How platforming starts to drive commerce revolution

In a recently leaked post Steve Yegge, a former Amazon and now Google employee, describes how Google fails and Amazon succeeds in building platforms. What this means is to build your business strictly on APIs to ensure linking to any internal and external party is possible. Jeff Bezos introduced this to Amazon back in 2002, building the foundation for their market leading services available today.

For commerce in general platforming by working on APIs will have a huge impact within the next years. As this is becoming evermore best practice we already see businesses that are entirely based up on APIs.

A good example is Ordr.in, that just received funding by Google Ventures. Ordr.in built a standardized API that gives access to all food delivery services available in the US. While local players and even networks with thousands of restaurants are running their services very successful and have their own web and app based ordering systems, they fail in offering larger organizations a way to integrate them scalable. If you think of Hotels / Motels with a TV system or Netflix as a on demand video service the opportunity is great to cross sell food delivery and get a share of the purchase price in return. This is only one example, but think about the many opportunities Ordr.in has just because of his platform based business model.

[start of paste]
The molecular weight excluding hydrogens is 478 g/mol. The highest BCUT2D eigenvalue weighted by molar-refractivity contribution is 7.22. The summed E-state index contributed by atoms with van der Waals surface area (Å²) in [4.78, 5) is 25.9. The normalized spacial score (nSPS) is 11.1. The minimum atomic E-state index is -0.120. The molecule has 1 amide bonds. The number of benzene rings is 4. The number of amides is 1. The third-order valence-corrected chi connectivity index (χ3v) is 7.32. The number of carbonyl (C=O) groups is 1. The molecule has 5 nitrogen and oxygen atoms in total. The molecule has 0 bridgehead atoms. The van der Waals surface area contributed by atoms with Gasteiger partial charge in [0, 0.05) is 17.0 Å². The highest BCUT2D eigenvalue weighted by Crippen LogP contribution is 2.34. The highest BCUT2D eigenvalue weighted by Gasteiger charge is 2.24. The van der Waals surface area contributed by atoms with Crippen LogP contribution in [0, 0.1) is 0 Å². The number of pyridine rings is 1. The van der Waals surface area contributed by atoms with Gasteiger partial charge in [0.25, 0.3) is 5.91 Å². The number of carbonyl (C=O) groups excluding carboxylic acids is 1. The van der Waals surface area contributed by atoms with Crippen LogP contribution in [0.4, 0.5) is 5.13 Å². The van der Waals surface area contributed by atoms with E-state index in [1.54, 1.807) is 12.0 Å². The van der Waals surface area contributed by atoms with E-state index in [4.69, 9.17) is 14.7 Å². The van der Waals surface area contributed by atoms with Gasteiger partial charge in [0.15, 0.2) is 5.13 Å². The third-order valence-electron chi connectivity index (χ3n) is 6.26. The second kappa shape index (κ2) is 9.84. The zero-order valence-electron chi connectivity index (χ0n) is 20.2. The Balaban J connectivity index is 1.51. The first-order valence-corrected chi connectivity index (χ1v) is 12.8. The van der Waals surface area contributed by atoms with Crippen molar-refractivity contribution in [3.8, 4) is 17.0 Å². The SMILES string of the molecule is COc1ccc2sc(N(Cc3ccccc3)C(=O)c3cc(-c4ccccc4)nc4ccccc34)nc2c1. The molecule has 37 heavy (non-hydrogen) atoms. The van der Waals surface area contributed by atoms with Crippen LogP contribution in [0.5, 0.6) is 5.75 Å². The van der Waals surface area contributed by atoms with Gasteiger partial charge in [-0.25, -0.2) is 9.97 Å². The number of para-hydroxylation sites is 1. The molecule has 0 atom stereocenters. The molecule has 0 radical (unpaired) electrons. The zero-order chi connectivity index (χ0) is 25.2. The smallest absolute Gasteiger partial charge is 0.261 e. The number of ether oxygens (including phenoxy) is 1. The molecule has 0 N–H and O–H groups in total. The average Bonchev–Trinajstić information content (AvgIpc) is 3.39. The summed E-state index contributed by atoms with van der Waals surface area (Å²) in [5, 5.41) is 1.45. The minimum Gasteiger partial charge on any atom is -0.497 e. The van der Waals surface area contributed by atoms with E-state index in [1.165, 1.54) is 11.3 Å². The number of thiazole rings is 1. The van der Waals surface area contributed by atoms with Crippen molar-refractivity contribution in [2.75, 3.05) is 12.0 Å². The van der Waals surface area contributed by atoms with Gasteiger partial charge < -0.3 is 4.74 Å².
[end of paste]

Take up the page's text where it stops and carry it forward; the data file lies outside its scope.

If you know or find any other great example for platforming like outlined above, please let us know!

About Alexander
Founder & Entrepreneur in eCommerce. Now @CouchCommerce & @ecomPunk

4 Responses to How platforming starts to drive commerce revolution

  1. Sven says:

    Specialized on eCommerce Demandware also offers open APIs allowing outside web applications and enterprise software to interface with all shopping functionality:
    http://www.demandware.com/Open-Commerce-APIs/apis,default,pg.html

  2. Ron says:

    And costs a giant fortune.

  3. Dirk says:

    … and actually is not even a platform as in the meaning above. Making a platform does not mean having only an API that others can connect some interfaces and apps to, it means providing the core of your product as an open and web based api…by today there are only a hand full true players on the market and hopefully more to come soon!

  4. Pingback: The addictiveness of closed eco systems or what Amazon should learn from Apple « ecomPunk

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